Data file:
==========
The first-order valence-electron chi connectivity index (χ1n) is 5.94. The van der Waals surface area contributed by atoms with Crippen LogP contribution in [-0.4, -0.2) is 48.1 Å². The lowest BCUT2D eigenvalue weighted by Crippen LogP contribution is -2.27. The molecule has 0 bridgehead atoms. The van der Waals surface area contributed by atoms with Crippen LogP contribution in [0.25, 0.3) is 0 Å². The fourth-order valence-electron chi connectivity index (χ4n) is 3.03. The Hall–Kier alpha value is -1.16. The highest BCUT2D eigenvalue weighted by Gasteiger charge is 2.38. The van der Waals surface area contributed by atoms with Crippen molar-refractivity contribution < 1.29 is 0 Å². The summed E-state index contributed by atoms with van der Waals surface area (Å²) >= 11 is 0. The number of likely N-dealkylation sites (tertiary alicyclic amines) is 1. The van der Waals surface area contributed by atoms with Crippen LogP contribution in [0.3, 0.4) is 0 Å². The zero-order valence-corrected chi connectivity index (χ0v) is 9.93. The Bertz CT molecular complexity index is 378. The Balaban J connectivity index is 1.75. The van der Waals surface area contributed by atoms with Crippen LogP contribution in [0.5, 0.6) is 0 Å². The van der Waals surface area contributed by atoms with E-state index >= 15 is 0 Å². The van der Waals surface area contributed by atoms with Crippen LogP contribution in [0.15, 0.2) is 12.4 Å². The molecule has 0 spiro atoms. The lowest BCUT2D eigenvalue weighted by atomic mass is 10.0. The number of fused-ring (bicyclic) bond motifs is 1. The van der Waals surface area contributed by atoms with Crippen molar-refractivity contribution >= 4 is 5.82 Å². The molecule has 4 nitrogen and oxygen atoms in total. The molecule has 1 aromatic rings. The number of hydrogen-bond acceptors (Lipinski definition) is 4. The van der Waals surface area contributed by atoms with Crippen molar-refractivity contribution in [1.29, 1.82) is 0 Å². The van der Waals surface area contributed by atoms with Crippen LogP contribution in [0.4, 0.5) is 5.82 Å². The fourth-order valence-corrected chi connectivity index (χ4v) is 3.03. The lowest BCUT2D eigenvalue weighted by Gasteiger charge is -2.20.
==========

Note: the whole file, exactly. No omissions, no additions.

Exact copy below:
The first-order valence-electron chi connectivity index (χ1n) is 5.94. The van der Waals surface area contributed by atoms with Crippen LogP contribution in [-0.4, -0.2) is 48.1 Å². The lowest BCUT2D eigenvalue weighted by Crippen LogP contribution is -2.27. The molecule has 0 bridgehead atoms. The van der Waals surface area contributed by atoms with Crippen LogP contribution in [0.25, 0.3) is 0 Å². The fourth-order valence-electron chi connectivity index (χ4n) is 3.03. The Hall–Kier alpha value is -1.16. The highest BCUT2D eigenvalue weighted by Gasteiger charge is 2.38. The van der Waals surface area contributed by atoms with Crippen molar-refractivity contribution < 1.29 is 0 Å². The summed E-state index contributed by atoms with van der Waals surface area (Å²) >= 11 is 0. The number of likely N-dealkylation sites (tertiary alicyclic amines) is 1. The van der Waals surface area contributed by atoms with Crippen LogP contribution in [0.3, 0.4) is 0 Å². The zero-order valence-corrected chi connectivity index (χ0v) is 9.93. The Bertz CT molecular complexity index is 378. The Balaban J connectivity index is 1.75. The van der Waals surface area contributed by atoms with Crippen LogP contribution in [0.5, 0.6) is 0 Å². The van der Waals surface area contributed by atoms with E-state index >= 15 is 0 Å². The van der Waals surface area contributed by atoms with Crippen LogP contribution in [0.15, 0.2) is 12.4 Å². The molecule has 0 spiro atoms. The lowest BCUT2D eigenvalue weighted by atomic mass is 10.0. The number of fused-ring (bicyclic) bond motifs is 1. The van der Waals surface area contributed by atoms with Crippen molar-refractivity contribution >= 4 is 5.82 Å². The molecule has 4 nitrogen and oxygen atoms in total. The molecule has 1 aromatic rings. The number of hydrogen-bond acceptors (Lipinski definition) is 4. The van der Waals surface area contributed by atoms with Crippen molar-refractivity contribution in [1.29, 1.82) is 0 Å². The van der Waals surface area contributed by atoms with Crippen LogP contribution in [0.4, 0.5) is 5.82 Å². The fourth-order valence-corrected chi connectivity index (χ4v) is 3.03. The lowest BCUT2D eigenvalue weighted by Gasteiger charge is -2.20.